Sunday, November 13, 2005

mode a la mode

Just about everybody I knew, including all three of my roommates, had business Friday night. Where most people would see despair, I saw a great opportunity. Friday night became the NIGHT OF JON. I blasted my five-disc changer with The Bravery cd as well as four Depeche Mode discs. I put one television to Spike's showing of The Warriors and I played hours and hours of video games on the other one. I've already mentioned that I just got a new video game and I was pretty anxious to sink my teeth more into it. I also got a demo cd in the mail that had playable versions of some cool new stuff like Star Wars Battlefront II and We Love Katamari. It reminded me of the good old days before I had a ton of friends. Back then I used to relish my Saturday nights where I'd watch Monstervision. Monstervision was this great show that used to be on TNT where they just show two old fantasy/horror/sci-fi movies and in commercial breaks this rednecky guy named Joe Bob Briggs told us what he thought of the action thus far. Some people may think it's pathetic to watch four hours of B-movie schlop every Saturday night. For me, it was the best time of the week. Friday was a whole wicked lot similar to the old Saturdays of yore.

So why was I blasting The Bravery and Depeche Mode? We all know the answer to that question. Saturday night Depeche Mode came to our own E Center and the Killer-hating Bravery opened up for them. My old friend Kristen won the "who wants to go see Depeche Mode with Jon and maybe throw in a couple of bucks?" contest. When she and I were neighbors after she borrowed my Songs of Faith and Devotion she wrote to me a note that said something like: "Wow, I didn't realize music that great was possible." I'm pretty sure she was just buttering me up so that I'd take her to an actual Depeche Mode show years later. So I totally have to apologize to some other girls who may have wanted to go. Kristen was the biggest fan I knew who wanted to go. I was worried about taking somebody who wasn't as big a fan because the band is so different. Synthesizers, backing tape, age -- they have a lot going against them in the live department. Looking back though, I'm sorry I didn't drag more friends along.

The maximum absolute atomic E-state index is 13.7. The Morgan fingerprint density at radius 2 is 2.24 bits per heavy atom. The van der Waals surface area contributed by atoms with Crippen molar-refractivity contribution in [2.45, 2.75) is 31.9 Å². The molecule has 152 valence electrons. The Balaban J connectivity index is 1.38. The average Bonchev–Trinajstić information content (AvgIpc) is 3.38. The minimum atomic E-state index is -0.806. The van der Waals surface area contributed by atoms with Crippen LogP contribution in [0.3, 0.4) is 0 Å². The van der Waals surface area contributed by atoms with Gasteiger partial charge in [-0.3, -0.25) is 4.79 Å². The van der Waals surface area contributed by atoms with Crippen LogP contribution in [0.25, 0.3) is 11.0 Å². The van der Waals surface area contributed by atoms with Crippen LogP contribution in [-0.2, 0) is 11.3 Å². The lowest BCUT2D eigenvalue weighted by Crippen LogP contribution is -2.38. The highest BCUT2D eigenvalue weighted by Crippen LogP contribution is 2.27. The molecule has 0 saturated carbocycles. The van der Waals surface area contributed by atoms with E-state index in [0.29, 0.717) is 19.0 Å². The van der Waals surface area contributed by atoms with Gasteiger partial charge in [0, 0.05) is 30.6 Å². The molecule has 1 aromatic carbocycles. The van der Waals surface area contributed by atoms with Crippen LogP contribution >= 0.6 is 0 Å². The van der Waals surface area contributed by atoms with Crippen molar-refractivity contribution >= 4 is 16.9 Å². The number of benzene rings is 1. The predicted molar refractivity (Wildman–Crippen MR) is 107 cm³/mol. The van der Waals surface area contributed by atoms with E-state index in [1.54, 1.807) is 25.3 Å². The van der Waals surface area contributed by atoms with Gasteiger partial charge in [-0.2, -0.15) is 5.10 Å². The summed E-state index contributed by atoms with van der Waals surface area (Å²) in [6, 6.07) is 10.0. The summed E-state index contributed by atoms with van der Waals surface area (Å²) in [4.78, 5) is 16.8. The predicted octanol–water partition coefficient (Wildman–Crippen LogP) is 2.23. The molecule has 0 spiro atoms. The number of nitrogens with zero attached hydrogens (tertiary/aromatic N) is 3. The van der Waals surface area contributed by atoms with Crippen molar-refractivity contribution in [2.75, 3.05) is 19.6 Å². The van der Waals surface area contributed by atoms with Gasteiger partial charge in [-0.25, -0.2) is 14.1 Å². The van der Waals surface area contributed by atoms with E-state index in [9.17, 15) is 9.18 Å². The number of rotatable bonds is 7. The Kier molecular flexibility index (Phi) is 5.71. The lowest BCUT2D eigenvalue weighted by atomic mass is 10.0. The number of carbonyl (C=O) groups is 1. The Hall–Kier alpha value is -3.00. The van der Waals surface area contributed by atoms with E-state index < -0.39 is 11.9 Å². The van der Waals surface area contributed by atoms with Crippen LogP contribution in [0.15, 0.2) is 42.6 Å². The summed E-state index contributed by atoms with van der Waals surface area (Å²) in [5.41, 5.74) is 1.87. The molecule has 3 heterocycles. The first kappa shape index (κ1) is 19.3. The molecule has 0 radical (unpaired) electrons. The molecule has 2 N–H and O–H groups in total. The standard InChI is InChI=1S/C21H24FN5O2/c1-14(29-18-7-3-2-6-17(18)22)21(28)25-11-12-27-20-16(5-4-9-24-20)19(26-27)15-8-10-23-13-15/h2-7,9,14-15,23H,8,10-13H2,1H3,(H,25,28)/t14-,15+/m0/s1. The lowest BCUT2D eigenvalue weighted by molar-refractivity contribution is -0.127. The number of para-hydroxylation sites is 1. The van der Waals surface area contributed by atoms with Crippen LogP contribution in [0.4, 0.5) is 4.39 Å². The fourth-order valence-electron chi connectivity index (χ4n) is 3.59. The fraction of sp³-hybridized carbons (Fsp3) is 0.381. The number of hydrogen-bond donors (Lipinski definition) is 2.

Here's an actual image from the show!
Okay fine, camera phones don't work that well. I put some other images from other shows that I got on depechemode.com down below.

We came in later than we should have toward the middle of The Bravery's set. They were good and that's all I need to say about them. Depeche Mode took stage a little after nine. Their set was even weirder than the other three times I've seen them. Their keyboard stations looked like terminals from Lost In Space. There was a flying saucer looking thing with the words "sex," "pain," "angel," "love," "vice," and something else on the other side that I couldn't see affixed to the side. Every once in a while one of the words would light up at appropriate meaningful times during the show. I was glad to find that, I was right, most of the songs really are about sex. They had six screens in the back which they utilized differently than usual The other three times I've seen them there was one straight screen in the back that displayed films specifically made for each song. They did a little of that, but most of the time the screens displayed live, yet erratic, images of the band.

Here's the setlist (songs with asterisks are from the new cd):
> Intro> *A Pain That I'm Used To> *John The Revelator> A Question Of Time> Policy Of Truth> *Precious> Walking In My Shoes> *Suffer Well> *Damaged People> Home> *I Want It All> *The Sinner In Me> I Feel You> Behind The Wheel> World In My Eyes> Personal Jesus> Enjoy The Silence
encore>> Somebody> Just Can't Get Enough> Everything Counts
encore #2> Never Let Me Down Again> Goodnight Lovers

Can I just say that Dave Gahan is one of the slickest cats I've ever seen? He knows how to move his body better than any man I know. He uses the mic stand almost like a male pole-dancer might. He slides along the stage like a reptile. He spins like coked-out ballet guy. Over the past 25 years in a band where they play behind keyboards, all of the live work has been on his shoulders and he's honed it immaculately.

Martin Gore, the mastermind of the band, reminds me of the live awkwardness of Robert Smith. Gore, no showman but goofy in his own right took to the stage in a fake black mohawk and dark angel wings. I guess it let us know who the real guy playing the angel is.

There were a few interesting surprises in some of the songs. The versions of "Walking In My Shoes" and "Home" were unrecognizable arrangements at first. In the middle of "Never Let Me Down Again" shifted to the remixed arrangement bonus track from Music for the Masses that sounds nothing like the original song. Oh, and speaking of, I'm actually kind of sick of waving my arms to that song the way Dave makes us do it. I've done it five times now.